The number of colonies characteristic of Candida spp. was counted and the value of colony forming units (CFU) per mililitre was obtained. The strains were identified through germ tube test, hyphae/pseudohyphae and chlamidospores growth, carbohydrate fermentation and assimilation according to Sandvén25.

Patients positive for yeasts were included in this study, while the negative ones received dental care according to their clinical necessities. The patients included in the study were randomly divided in 2 groups of 30 children each. In the first group, the cavities were filled with zinc oxide-eugenol cement (IRM, Caulk/Dentsply, Petrópolis, RJ, Brazil) and in the second group glass ionomer cement (Vitro Molar, DFL, Rio de Janeiro, RJ, Brazil) was used.

In the first session, clinical data were collected and behavior management procedures were carried out. In a second session, partial remotion of the carious dentine was performed in the carious teeth. After this procedure, the cavities were filled with the cements, according to the groups previously described. One week after completion of the oral environment stabilization procedures, oral rinse collection and microbiological processing were repeated following the same procedures previously described. After this, all the children received dental treatment, according to their necessities.

The data obtained for Candida counts were expressed as log CFU/ml and were analyzed statistically through Student’s t test for determining the differences between counts before and after oral environment stabilization procedures.



Counts of Candida obtained from the oral rinses analyzed before and after the procedures of oral environment stabilization are presented in Table 1. The initial Candida counts were similar in both groups. After the procedures were carried out, a great reduction in the salivary level of Candida was verified when zinc oxide-eugenol cement was used. The percentage of reduction observed was approximately 70%. Statistically significant difference were observed between the initial and final Candida salivary levels with the use of zinc oxide-eugenol cement (p = 0.000).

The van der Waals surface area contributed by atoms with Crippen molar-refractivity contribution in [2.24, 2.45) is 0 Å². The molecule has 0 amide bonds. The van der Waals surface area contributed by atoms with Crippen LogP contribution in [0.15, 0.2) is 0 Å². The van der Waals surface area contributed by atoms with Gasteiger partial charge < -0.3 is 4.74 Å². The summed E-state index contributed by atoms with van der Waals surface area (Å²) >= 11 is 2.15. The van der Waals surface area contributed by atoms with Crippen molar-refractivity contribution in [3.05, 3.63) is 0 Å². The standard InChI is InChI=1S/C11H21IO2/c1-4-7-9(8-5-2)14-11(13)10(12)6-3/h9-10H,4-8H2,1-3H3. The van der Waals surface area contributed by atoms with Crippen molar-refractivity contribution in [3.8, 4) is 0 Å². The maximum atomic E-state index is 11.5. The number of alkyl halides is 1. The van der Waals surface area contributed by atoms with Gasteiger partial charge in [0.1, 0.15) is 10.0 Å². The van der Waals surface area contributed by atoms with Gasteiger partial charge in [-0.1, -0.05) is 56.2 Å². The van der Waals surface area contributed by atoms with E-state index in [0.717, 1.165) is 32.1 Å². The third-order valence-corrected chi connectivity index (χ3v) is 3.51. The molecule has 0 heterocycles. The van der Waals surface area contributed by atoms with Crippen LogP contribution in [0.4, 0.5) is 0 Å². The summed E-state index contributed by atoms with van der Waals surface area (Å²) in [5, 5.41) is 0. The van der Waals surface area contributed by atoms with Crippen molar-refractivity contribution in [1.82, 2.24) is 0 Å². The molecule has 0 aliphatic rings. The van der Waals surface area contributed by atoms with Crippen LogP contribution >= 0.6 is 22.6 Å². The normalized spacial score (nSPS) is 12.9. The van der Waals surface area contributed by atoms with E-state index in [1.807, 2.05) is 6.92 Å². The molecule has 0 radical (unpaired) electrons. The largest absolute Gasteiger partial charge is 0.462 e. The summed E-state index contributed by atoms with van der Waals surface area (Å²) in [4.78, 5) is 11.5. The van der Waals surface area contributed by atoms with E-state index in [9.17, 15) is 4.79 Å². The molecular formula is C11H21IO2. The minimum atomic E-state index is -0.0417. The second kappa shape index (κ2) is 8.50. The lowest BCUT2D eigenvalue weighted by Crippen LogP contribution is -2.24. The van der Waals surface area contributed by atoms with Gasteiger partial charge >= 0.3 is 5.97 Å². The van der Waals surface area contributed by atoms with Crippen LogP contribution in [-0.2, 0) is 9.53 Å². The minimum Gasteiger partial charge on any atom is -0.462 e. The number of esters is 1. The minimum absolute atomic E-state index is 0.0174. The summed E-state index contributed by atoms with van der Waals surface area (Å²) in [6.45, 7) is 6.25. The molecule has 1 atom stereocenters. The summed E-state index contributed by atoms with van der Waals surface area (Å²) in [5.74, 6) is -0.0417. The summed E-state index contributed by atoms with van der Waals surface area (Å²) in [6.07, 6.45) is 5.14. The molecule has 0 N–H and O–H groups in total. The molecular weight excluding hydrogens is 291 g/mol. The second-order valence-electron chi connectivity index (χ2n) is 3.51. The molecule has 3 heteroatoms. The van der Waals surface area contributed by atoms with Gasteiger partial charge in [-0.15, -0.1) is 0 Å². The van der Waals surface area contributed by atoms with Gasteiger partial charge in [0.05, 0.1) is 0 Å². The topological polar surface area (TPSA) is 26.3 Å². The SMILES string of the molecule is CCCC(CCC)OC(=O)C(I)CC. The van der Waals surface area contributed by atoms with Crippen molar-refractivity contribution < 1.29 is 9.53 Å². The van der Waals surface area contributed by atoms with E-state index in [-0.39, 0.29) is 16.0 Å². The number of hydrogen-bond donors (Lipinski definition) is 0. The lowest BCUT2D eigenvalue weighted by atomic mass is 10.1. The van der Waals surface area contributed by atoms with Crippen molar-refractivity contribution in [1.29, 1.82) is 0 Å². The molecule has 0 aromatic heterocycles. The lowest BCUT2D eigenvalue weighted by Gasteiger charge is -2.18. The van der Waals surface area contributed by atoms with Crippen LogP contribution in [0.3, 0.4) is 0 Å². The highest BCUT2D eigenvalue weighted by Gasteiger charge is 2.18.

The reduction observed when glass ionomer cement was used for oral environment stabilization was lower in relation to the results obtained for zinc oxide-eugenol. The percentage of reduction observed with the use of this material was 46%. The difference between initial and final Candida counts with the use of glass ionomer cement was also statistically significant (p = 0.000).

When the final counts obtained with the use of the two temporary restorative materials were compared, a significant difference was observed (p = 0.001). Considering that the initial counts were very similar in the studied groups, this result indicates that the zinc oxide-eugenol was more efficient in reducing Candida counts.

Candida albicans was the most frequently isolated species, before and after oral environment stabilization, using glass ionomer cement or zinc oxide-eugenol. In the group treated with glass ionomer cement, C. tropicalis was also isolated in a significant percentage (28.6%). Interestingly, the proportion of each Candida species isolation was very similar in the counts performed before and after treatment in both groups (Table 2 and 3).






Dental caries is considered a multifactorial process that depends on the interaction of host, substrate, microbiota and salivary factors9. According to Samaranayake et al.23, C. albicans presents acidogenic and heterofermentative characteristics, particularly in the presence of high carbohydrate concentration. This microorganism can thus participate in the dental caries process. The control of dental caries is considered a challenge for dentists. Several approaches are recommended for this control, including tooth brushing, fissure sealants, antiplaque agents and sugar substitutes12.